Columns

Season of honours and awards

Barbara Gloudon

Friday, October 13, 2017

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COME Monday morning, all roads lead to King's House in upper St Andrew, where Governor General Sir Patrick Linton Allen will preside over the annual ceremony of investiture and presentation of national honours and awards. From town and from country many will flock to the location to watch the parade and to applaud when those close to them make the walk up to the platform to receive decorations and medals earned by our countrymen. Sometimes, on occasion, someone from beyond our shores, who has assisted our nation in some way or other is recognised with a special honour.

Headline of the event is the honours and awards which are the offspring of the National Honours and Awards Act of 1969. I wonder how many of us know and accept the meaning of these symbols? Some cynics claim they don't have much time for such things. Like it or not, though, life in JA carries on. The fact that some people (according to old time wisdom) will “cut their eye and pass it”, provides us with justification for the question: Why isn't greater effort made to inform more of our people on the awardees and their work?

The grounds of King's House are quite attractive, even more so, since some really attractive landscaping has been put in place. From the entrance gate on the Hope Road side, the entry to the property creates an atmosphere of “welcome”. Of course, you have to identify yourself at the police post, like mostly everybody has to do on seeking entry to places such as these nowadays. We live now with the “signs of the times”.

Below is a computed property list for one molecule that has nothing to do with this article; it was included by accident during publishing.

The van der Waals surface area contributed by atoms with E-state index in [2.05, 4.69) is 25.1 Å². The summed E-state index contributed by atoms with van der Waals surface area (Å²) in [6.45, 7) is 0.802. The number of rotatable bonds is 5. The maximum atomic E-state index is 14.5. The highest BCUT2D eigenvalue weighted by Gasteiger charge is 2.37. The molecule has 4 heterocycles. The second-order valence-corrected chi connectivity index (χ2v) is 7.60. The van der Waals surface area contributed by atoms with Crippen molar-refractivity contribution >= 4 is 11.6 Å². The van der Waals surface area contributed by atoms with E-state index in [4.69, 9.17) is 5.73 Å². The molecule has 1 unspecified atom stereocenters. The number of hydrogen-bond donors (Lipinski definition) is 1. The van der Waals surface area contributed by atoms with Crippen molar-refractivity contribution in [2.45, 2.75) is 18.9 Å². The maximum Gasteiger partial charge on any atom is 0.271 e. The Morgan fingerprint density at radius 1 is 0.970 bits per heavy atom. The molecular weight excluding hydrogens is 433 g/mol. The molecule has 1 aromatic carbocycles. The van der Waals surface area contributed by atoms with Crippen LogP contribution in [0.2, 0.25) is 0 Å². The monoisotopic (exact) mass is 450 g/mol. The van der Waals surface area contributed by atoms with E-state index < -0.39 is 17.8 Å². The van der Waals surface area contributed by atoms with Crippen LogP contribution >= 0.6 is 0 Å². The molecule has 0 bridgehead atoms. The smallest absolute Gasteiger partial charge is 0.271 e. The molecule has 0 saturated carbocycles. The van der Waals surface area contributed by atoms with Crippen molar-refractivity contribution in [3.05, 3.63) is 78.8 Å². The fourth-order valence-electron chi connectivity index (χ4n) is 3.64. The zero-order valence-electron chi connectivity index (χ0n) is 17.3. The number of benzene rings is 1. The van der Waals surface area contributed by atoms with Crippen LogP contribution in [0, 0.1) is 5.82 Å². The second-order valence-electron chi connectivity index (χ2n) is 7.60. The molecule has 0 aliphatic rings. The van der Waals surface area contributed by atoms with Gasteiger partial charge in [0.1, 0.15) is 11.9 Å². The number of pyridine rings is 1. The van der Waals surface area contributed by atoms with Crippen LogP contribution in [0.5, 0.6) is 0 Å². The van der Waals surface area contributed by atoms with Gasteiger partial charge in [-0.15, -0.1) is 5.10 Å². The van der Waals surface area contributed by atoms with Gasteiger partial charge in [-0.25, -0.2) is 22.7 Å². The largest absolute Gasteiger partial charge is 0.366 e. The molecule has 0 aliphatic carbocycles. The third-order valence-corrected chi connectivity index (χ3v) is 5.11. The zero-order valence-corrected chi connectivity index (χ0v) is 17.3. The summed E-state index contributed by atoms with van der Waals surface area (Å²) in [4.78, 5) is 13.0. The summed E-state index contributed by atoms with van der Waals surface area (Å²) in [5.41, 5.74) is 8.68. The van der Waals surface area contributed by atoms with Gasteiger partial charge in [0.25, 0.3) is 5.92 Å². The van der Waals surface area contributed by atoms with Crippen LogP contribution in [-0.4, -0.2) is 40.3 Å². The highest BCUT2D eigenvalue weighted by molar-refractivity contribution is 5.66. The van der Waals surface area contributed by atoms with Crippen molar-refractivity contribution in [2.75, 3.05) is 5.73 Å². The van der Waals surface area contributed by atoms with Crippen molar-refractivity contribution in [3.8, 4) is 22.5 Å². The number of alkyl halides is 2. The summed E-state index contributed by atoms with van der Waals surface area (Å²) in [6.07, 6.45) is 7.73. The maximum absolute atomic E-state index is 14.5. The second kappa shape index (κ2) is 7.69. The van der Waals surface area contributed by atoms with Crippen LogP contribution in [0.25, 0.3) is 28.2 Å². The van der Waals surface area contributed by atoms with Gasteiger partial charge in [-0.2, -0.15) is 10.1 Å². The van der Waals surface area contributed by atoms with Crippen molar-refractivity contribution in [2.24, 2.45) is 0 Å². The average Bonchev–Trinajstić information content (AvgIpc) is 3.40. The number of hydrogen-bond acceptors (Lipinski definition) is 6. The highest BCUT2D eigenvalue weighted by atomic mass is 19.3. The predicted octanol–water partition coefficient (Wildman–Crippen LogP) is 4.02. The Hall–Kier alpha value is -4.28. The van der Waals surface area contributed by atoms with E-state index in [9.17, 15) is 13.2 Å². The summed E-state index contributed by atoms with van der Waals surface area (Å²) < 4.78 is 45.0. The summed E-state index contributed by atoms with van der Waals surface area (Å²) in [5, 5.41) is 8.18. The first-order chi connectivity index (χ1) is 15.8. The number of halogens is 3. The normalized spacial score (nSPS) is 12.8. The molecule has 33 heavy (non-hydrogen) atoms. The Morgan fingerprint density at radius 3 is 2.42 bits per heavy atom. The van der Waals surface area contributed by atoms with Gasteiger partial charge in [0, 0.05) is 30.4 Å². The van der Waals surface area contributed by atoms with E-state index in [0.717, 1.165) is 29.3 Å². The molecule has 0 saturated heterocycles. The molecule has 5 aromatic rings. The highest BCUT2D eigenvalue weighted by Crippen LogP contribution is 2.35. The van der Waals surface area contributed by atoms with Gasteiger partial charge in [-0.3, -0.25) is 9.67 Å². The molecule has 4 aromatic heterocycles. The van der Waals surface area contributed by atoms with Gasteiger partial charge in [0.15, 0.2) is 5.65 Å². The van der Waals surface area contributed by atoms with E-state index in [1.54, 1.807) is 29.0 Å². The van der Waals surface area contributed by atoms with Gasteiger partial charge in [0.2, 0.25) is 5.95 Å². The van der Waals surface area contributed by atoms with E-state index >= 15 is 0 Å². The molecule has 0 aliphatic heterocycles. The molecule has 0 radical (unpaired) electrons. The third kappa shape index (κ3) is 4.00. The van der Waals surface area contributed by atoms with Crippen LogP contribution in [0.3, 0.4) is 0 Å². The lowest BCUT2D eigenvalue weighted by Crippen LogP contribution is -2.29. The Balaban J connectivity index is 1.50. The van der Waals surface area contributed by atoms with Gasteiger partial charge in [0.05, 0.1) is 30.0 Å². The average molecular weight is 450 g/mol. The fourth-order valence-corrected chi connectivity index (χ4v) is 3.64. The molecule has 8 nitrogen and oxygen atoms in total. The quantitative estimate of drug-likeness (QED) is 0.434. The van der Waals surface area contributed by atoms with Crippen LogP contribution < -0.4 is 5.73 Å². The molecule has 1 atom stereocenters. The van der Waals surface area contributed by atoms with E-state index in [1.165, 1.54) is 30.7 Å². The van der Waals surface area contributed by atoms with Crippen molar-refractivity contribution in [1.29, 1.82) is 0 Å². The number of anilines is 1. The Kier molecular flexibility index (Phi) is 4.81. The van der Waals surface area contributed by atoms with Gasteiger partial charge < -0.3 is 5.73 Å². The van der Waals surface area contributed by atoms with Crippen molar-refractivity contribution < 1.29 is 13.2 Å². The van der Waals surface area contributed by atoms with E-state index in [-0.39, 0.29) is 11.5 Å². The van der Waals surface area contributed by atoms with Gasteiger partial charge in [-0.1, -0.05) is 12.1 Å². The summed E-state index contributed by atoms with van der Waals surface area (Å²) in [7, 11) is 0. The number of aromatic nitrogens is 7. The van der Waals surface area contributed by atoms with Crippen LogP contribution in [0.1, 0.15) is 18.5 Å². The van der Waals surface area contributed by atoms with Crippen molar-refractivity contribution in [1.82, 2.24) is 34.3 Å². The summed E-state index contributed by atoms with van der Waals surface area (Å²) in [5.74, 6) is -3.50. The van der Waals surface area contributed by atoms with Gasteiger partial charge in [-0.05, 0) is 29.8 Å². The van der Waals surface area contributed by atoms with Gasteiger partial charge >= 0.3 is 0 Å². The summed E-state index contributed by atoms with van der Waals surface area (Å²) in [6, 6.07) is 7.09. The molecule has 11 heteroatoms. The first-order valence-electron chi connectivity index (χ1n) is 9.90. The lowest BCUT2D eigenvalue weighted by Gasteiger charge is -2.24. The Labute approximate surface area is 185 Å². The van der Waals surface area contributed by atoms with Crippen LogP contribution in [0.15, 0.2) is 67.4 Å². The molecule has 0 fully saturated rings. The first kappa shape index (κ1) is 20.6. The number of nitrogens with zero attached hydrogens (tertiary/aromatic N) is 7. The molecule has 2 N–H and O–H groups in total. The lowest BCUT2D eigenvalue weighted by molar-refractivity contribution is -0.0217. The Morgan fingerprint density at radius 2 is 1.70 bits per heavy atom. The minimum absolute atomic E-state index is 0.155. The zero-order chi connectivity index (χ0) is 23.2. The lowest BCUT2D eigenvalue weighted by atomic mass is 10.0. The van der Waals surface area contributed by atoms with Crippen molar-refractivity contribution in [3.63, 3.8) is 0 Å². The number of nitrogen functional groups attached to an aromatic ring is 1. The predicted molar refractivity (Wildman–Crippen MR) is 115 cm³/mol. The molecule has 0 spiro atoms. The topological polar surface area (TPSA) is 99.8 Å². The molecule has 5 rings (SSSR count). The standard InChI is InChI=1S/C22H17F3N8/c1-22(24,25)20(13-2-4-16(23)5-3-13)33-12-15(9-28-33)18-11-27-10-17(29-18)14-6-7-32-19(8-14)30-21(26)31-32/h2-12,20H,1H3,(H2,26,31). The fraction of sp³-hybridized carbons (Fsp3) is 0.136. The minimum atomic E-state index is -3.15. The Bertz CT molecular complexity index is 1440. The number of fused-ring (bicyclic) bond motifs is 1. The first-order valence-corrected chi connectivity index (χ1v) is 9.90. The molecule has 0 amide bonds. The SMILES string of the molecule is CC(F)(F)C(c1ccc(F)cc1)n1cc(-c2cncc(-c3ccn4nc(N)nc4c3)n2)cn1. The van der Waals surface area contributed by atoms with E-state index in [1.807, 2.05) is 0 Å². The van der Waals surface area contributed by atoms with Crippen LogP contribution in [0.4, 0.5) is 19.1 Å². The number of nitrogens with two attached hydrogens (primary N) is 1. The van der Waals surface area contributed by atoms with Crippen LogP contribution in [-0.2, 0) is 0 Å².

One flaw I find in the national honours and awards event is that special effort should be made to accommodate young people at the event. They should get the opportunity to be inspired and learn about the many ways Jamaicans and others have contributed to this nation.

Many would be surprised to see people of “ordinary circumstance” being summoned to stand before the governor general and receive the Badge of Honour for Gallantry, awarded to four men and two women, both of whom rescued persons from fire — one at her residence and the other at the Bustamante Hospital for Children. The men saved others from dangerous flood waters and the Rio Cobre in St Catherine. There is much more to be told of the bravery of others, but, say I, young people deserve a space at this high occasion. Don't tell me there is no space to accommodate a few more. More than “the half” of the honours and awards are there to be told… but we'll have to save it for another time.

ONWARD TO OTHER MATTERS:

It seems there is no place in the world today that people are not hearing about the Big Man in the American movie industry who has met his downfall due to his vicious habit of sexual harassment of women who came across his path.

The evil of sexual harassment is not unknown here and in the wider Caribbean. The matter came in for public debate here. In making an attempt to curb this offensive matter, here in Jamaica, the Government headed by then Prime Minister Portia Simpson Miller, brought to Parliament the Sexual Harassment Bill on December 1, 2015. The Bill was described as a model Bill, here and in Caricom. The objective was to outlaw sexual intimidation, coercion and pestering in the workplace, institutions and in landlord-tenant relationships. There were several definitions of sexual harassment, including sexual innuendos, and so on.

It is now two years later, what is happening? Currently nothing has been heard of the anti-harassment Bill which was sent to the Senate. Despite all the statements of disfavour toward sexual advances in various situations, we remain without the protection of the law. Who is going to do what is right and make the move to put an end to an unfortunate situation?

Barbara Gloudon is a journalist, playwright and commentator. Send comments to the Observer or gloudonb@yahoo.com.

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